Total European hotel transaction volume fell by 69 per cent in the year of the pandemic following a record high the previous year when €27 billion-worth of hotel deals were struck.
According to the annual European Hotel Transactions 2020, published this week by HVS and its brokerage and investment services division HVS Hodges Ward Elliott, hotel transaction volume reached €8.5 billion last year.
Single-asset transactions accounted for 65 per cent of all deals, totalling €5.5 billion, while portfolio deals represented 35 per cent at €3 billion.
Before the pandemic, 2020 was set for record transaction levels.
The year started strongly with transactions in January and February up 2.5 per cent on 2019 with volumes of €2.7 billion and a 1.8 per cent rise in the average sale prices per room to €170,000.
Subsequent lockdowns across Europe coupled with limited availability of debt financing pushed transaction levels down by 66 per cent with only one type of buyer, high-net-worth individuals, investing in larger volumes of hotels than in the previous year.
A total of 201 European hotels and more than 44,000 rooms exchanged owners in 2020.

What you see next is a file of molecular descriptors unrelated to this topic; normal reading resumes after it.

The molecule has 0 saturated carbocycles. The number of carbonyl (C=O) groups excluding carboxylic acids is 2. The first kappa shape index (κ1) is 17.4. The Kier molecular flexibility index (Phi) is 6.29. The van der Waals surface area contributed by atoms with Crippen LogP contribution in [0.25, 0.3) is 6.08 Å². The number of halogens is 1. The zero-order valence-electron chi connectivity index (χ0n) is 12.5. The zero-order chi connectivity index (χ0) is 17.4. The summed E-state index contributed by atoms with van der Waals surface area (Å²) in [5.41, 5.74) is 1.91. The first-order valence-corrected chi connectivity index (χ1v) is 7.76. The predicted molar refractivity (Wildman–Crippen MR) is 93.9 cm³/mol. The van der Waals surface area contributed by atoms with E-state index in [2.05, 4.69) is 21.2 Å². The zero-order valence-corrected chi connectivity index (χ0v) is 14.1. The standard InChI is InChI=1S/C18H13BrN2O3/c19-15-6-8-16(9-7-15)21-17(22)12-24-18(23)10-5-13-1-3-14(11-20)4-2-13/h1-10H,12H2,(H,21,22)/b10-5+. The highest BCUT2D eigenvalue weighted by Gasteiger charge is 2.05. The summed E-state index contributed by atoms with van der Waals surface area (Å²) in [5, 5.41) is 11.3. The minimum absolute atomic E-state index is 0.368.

The UK retained its position at the top of the transaction table, posting the highest level of investment volume across Europe with a total of €2.1 billion (£1.8 billion).
Some €1.6 billion-worth (£1.4 billion) of UK transactions were London-based.
Germany maintained second place in the transaction rankings, with total hotel investment volume for the year reaching €1.7 billion.
Munich was its most favoured city with €501 million-worth of transactions.
Looking ahead, HVS expects that the second half of 2021 will begin to show signs of transaction volume recovery as economic support programmes fall away and loans come up for refinancing, but the bulk of the recovery is likely to happen in 2022 in parallel with rising hotel revenue streams.
“The full impact of the pandemic is expected to affect the transaction market later this year with an increase in distressed debt and opportunistic investment ahead of a gradual market recovery.
“However, the majority of volume recovery is expected in 2022 as immunisation programmes are completed and the leisure and corporate travel sectors start to recover,” commented report author Shaffer Patrick, associate, HVS Hodges Ward Elliott, London.